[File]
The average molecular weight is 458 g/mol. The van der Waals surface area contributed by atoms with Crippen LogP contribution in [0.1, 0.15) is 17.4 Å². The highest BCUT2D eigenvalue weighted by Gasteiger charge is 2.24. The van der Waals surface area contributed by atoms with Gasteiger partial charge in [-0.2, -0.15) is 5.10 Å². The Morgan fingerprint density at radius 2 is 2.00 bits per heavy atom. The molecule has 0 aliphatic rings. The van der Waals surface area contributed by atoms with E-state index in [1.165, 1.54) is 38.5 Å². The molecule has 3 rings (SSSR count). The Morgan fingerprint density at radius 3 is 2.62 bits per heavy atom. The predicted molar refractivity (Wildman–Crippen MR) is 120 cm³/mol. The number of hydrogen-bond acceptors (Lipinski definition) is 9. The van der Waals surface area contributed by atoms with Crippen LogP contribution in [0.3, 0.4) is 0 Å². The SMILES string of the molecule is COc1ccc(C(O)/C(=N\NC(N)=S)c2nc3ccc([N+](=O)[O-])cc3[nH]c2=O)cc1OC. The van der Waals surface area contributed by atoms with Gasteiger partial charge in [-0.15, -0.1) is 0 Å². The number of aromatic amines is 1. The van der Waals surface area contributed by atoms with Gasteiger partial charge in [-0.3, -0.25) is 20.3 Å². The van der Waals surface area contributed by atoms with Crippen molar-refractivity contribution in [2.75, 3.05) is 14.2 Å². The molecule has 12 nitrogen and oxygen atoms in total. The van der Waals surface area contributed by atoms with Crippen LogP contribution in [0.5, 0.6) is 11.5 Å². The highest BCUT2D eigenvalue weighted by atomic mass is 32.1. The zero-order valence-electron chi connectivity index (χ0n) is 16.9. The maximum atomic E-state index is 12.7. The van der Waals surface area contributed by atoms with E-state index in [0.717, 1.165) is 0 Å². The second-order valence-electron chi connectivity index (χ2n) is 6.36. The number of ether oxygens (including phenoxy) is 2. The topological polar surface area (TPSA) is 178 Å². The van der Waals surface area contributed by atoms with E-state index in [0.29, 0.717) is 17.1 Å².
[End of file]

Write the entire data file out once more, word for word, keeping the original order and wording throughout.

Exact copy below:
The average molecular weight is 458 g/mol. The van der Waals surface area contributed by atoms with Crippen LogP contribution in [0.1, 0.15) is 17.4 Å². The highest BCUT2D eigenvalue weighted by Gasteiger charge is 2.24. The van der Waals surface area contributed by atoms with Gasteiger partial charge in [-0.2, -0.15) is 5.10 Å². The Morgan fingerprint density at radius 2 is 2.00 bits per heavy atom. The molecule has 0 aliphatic rings. The van der Waals surface area contributed by atoms with E-state index in [1.165, 1.54) is 38.5 Å². The molecule has 3 rings (SSSR count). The Morgan fingerprint density at radius 3 is 2.62 bits per heavy atom. The predicted molar refractivity (Wildman–Crippen MR) is 120 cm³/mol. The number of hydrogen-bond acceptors (Lipinski definition) is 9. The van der Waals surface area contributed by atoms with Crippen LogP contribution in [0.3, 0.4) is 0 Å². The SMILES string of the molecule is COc1ccc(C(O)/C(=N\NC(N)=S)c2nc3ccc([N+](=O)[O-])cc3[nH]c2=O)cc1OC. The van der Waals surface area contributed by atoms with Gasteiger partial charge in [-0.15, -0.1) is 0 Å². The number of aromatic amines is 1. The van der Waals surface area contributed by atoms with Gasteiger partial charge in [-0.3, -0.25) is 20.3 Å². The van der Waals surface area contributed by atoms with Crippen molar-refractivity contribution in [2.75, 3.05) is 14.2 Å². The molecule has 12 nitrogen and oxygen atoms in total. The van der Waals surface area contributed by atoms with Crippen LogP contribution in [0.5, 0.6) is 11.5 Å². The highest BCUT2D eigenvalue weighted by atomic mass is 32.1. The zero-order valence-electron chi connectivity index (χ0n) is 16.9. The maximum atomic E-state index is 12.7. The van der Waals surface area contributed by atoms with E-state index in [0.717, 1.165) is 0 Å². The second-order valence-electron chi connectivity index (χ2n) is 6.36. The number of ether oxygens (including phenoxy) is 2. The topological polar surface area (TPSA) is 178 Å². The van der Waals surface area contributed by atoms with E-state index in [0.29, 0.717) is 17.1 Å².